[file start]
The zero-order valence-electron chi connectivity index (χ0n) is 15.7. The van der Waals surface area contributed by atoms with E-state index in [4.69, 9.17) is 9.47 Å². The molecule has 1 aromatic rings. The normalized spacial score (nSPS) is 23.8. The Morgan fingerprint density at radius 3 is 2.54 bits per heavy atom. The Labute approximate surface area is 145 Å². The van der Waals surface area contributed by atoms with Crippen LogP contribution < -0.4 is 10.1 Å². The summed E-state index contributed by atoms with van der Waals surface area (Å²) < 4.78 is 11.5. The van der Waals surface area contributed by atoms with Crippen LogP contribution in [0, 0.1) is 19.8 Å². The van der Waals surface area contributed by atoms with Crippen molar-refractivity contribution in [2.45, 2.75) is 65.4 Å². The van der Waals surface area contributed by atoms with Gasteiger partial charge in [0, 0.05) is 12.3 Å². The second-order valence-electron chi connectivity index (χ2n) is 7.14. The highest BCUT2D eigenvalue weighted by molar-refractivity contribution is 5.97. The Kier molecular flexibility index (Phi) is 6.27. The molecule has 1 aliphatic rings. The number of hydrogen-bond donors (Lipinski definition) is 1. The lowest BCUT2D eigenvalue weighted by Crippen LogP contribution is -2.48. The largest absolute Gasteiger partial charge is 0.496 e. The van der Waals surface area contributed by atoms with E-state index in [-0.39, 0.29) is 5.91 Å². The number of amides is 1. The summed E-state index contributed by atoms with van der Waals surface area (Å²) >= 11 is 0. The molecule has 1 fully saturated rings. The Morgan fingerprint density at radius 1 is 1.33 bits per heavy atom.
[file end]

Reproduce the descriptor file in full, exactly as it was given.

The zero-order valence-electron chi connectivity index (χ0n) is 15.7. The van der Waals surface area contributed by atoms with E-state index in [4.69, 9.17) is 9.47 Å². The molecule has 1 aromatic rings. The normalized spacial score (nSPS) is 23.8. The Morgan fingerprint density at radius 3 is 2.54 bits per heavy atom. The Labute approximate surface area is 145 Å². The van der Waals surface area contributed by atoms with Crippen LogP contribution < -0.4 is 10.1 Å². The summed E-state index contributed by atoms with van der Waals surface area (Å²) < 4.78 is 11.5. The van der Waals surface area contributed by atoms with Crippen LogP contribution in [0, 0.1) is 19.8 Å². The van der Waals surface area contributed by atoms with Crippen molar-refractivity contribution in [2.45, 2.75) is 65.4 Å². The van der Waals surface area contributed by atoms with Gasteiger partial charge in [0, 0.05) is 12.3 Å². The second-order valence-electron chi connectivity index (χ2n) is 7.14. The highest BCUT2D eigenvalue weighted by molar-refractivity contribution is 5.97. The Kier molecular flexibility index (Phi) is 6.27. The molecule has 1 aliphatic rings. The number of hydrogen-bond donors (Lipinski definition) is 1. The lowest BCUT2D eigenvalue weighted by Crippen LogP contribution is -2.48. The largest absolute Gasteiger partial charge is 0.496 e. The van der Waals surface area contributed by atoms with E-state index in [-0.39, 0.29) is 5.91 Å². The number of amides is 1. The summed E-state index contributed by atoms with van der Waals surface area (Å²) >= 11 is 0. The molecule has 1 fully saturated rings. The Morgan fingerprint density at radius 1 is 1.33 bits per heavy atom.